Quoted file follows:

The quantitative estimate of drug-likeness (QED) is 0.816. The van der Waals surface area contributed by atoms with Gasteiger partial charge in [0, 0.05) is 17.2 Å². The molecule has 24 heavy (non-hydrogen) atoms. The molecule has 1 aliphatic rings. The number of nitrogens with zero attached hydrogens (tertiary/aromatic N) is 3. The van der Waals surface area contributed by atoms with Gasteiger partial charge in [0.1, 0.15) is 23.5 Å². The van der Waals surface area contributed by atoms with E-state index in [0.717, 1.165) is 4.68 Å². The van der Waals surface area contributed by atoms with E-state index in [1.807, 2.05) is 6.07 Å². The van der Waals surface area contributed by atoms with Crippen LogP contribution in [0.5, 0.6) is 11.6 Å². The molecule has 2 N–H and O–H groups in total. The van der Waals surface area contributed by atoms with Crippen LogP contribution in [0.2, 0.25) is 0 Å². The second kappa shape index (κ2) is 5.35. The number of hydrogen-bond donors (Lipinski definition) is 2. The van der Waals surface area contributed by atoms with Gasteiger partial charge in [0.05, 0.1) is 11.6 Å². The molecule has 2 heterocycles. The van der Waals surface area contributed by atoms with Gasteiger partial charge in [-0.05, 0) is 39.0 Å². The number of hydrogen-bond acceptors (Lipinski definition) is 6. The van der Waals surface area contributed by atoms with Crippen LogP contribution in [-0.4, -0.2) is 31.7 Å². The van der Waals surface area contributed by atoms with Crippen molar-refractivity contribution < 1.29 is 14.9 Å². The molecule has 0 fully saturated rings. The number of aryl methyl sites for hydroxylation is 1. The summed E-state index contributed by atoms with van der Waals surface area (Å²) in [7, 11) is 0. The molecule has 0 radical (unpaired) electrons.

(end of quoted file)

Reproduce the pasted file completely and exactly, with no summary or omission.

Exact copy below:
The quantitative estimate of drug-likeness (QED) is 0.816. The van der Waals surface area contributed by atoms with Gasteiger partial charge in [0, 0.05) is 17.2 Å². The molecule has 24 heavy (non-hydrogen) atoms. The molecule has 1 aliphatic rings. The number of nitrogens with zero attached hydrogens (tertiary/aromatic N) is 3. The van der Waals surface area contributed by atoms with Gasteiger partial charge in [0.1, 0.15) is 23.5 Å². The van der Waals surface area contributed by atoms with E-state index in [0.717, 1.165) is 4.68 Å². The van der Waals surface area contributed by atoms with E-state index in [1.807, 2.05) is 6.07 Å². The van der Waals surface area contributed by atoms with Crippen LogP contribution in [0.5, 0.6) is 11.6 Å². The molecule has 2 N–H and O–H groups in total. The van der Waals surface area contributed by atoms with Crippen LogP contribution in [0.2, 0.25) is 0 Å². The second kappa shape index (κ2) is 5.35. The number of hydrogen-bond donors (Lipinski definition) is 2. The van der Waals surface area contributed by atoms with Gasteiger partial charge in [0.05, 0.1) is 11.6 Å². The molecule has 2 heterocycles. The van der Waals surface area contributed by atoms with Gasteiger partial charge in [-0.05, 0) is 39.0 Å². The number of hydrogen-bond acceptors (Lipinski definition) is 6. The van der Waals surface area contributed by atoms with Crippen LogP contribution in [-0.4, -0.2) is 31.7 Å². The van der Waals surface area contributed by atoms with Crippen molar-refractivity contribution < 1.29 is 14.9 Å². The molecule has 0 fully saturated rings. The number of aryl methyl sites for hydroxylation is 1. The summed E-state index contributed by atoms with van der Waals surface area (Å²) in [7, 11) is 0. The molecule has 0 radical (unpaired) electrons.